Saturday, March 22, 2014

Ky. Democrats in Disarray

Recently arrived political writer Sam Youngman at the Lexington Herald-Leader has been very active this week, with articles thus far on 18, 20, and 21 March, the subject matter essentially being that democrat Grimes is about to unseat longtime Senator Mitch McConnell, minority leader of the Senate. He and other democrats continue to rely on a recent poll, called the “Bluegrass Poll,” commissioned by two newspapers and TV stations, respectively, in Louisville and Lexington, strongholds of anti-McConnell media cabals.

Pollsters of SurveyUSA interviewed 1,200 adults with home phones and cell phones between January 30 and February 4, of whom 1,082 were registered to vote in the state with 404 being registered republicans, but with Primary questions asked only of them. Other questions were asked of all registered voters. Why no Primary questions of democrats? Answer: these media activists have eliminated the three democrat candidates besides Grimes...the fix is in. And why count 118 who were not even registered? Twice as many democrats as republicans were polled, the reason being obvious to even a fifth-grader.

Kentucky votes republican in national elections even though democrats outnumber republicans in the state by 52%. The poll, demographically identified by name and therefore probably confined to the actual “bluegrass” area, had McConnell slightly behind Grimes—not surprising. Most of McConnell's strength resides in the rest of the state, though Lexington is represented in the House by republican Andy Barr. All but Yarmuth in Louisville in the other districts are represented by republicans.

This is Youngman on the eighteenth: “McConnell's numbers are dreadful. It doesn't look like they can get much worse. It's the most commonly accepted truth of the race...” Wow! In the next paragraph, he indicates that Grimes was “still working to find firm footing for a bruising campaign.” The lady hadn't even got her agenda settled. He then turned to McConnell, with remarks that showed McConnell's strength and tactics and opined that McConnell's campaign, in horse-race jargon, was “rolling in, and the track could soon go from fast to sloppy.” Indeed!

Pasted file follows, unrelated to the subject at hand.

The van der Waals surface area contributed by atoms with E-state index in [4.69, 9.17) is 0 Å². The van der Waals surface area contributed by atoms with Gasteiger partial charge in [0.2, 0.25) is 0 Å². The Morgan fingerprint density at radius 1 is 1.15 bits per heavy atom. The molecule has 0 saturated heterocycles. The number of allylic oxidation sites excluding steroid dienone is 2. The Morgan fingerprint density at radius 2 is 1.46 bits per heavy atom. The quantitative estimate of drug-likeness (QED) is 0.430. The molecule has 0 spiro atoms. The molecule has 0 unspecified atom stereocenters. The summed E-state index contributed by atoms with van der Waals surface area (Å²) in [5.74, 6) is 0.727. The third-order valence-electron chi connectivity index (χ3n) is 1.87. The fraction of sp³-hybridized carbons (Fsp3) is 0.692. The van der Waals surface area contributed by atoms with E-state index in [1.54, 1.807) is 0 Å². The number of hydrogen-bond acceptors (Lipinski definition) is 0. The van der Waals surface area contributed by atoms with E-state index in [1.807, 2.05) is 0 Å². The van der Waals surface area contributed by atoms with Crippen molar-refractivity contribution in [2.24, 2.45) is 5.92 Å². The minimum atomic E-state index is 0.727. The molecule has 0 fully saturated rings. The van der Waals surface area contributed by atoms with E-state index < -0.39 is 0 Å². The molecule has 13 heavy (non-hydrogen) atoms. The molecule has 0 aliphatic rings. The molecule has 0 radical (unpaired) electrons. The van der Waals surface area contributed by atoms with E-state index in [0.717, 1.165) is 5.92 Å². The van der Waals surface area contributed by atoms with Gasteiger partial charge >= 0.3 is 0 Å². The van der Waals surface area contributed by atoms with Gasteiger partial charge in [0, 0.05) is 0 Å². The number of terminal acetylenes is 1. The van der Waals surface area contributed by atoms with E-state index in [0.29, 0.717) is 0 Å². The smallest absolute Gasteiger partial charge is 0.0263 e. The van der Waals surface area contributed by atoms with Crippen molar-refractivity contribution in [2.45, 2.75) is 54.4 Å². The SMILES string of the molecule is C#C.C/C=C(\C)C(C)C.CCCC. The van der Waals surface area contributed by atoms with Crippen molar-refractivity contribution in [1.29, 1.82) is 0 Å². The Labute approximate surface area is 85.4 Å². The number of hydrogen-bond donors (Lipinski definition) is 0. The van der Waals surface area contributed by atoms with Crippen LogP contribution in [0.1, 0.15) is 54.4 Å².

In his offering of the twentieth, which pointed to the fissures in the democrat party concerning the next gubernatorial clambake, Youngman quoted hopeful Attorney General Conway as claiming that “a strong gubernatorial ticket is an asset to to Alison Lundergan Grimes' campaign.” Whoa! Is Grimes' campaign this year or next year? As of yet, there is no gubernatorial ticket to help her campaign...or was Youngman dreaming of his Washington days instead of listening? Gubernatorial campaigns begging for (and siphoning away) money from other candidates could not be helpful in any year. If Conway believes this, he should get a running mate and announce—to help Grimes, of course. The governor's race is a long time off.

House Speaker Stumbo, according to Youngman, said categorically that Crit Luallen (his most feared enemy, whom he classified as a hopeless Frankfort “insider,” as if he isn't) has absolutely no chance for the governorship. He also took out Auditor Edelman (“ain't made it yet...gifted but young”). His criticism of Conway took the form of comparing him with other candidates from Louisville—“doesn't run well out in the state most of the time.” McConnell was judge-executive of Jefferson County (Louisville) 1978-85 but managed election to the Senate from “out in the state” anyway, and has ever since. Maybe Stumbo didn't notice.

In his offering of the twenty-first, Youngman seemed to have an attack of journalistic integrity, citing Grimes' jobs plan but also indicating that Grimes couldn't explain it very well and that, besides, it depended largely on federal funds, this at a time when those funds would have to be borrowed from China if the Congress managed to do anything in the first place. When pressed about how to finance her plan, according to Youngman, she resorted to attacking McConnell, a sure sign of desperation.

The articles taken together indicate that the state's elite democrats, not to mention the friendly media, are worried about both the state and national races, as well they should be. Governor Beshear's split on same-sex marriage perks with AG Conway, with the governor winning the judicial delay of indeterminate length, is an example of the democrat disarray. Stumbo went with the wrong rich guy the last time around (for the second spot) and is waylaying the opposition early this time. Democrats in Kentucky have always been plagued by the infighting of their factions—great fun to watch.

And so it goes.
Jim Clark

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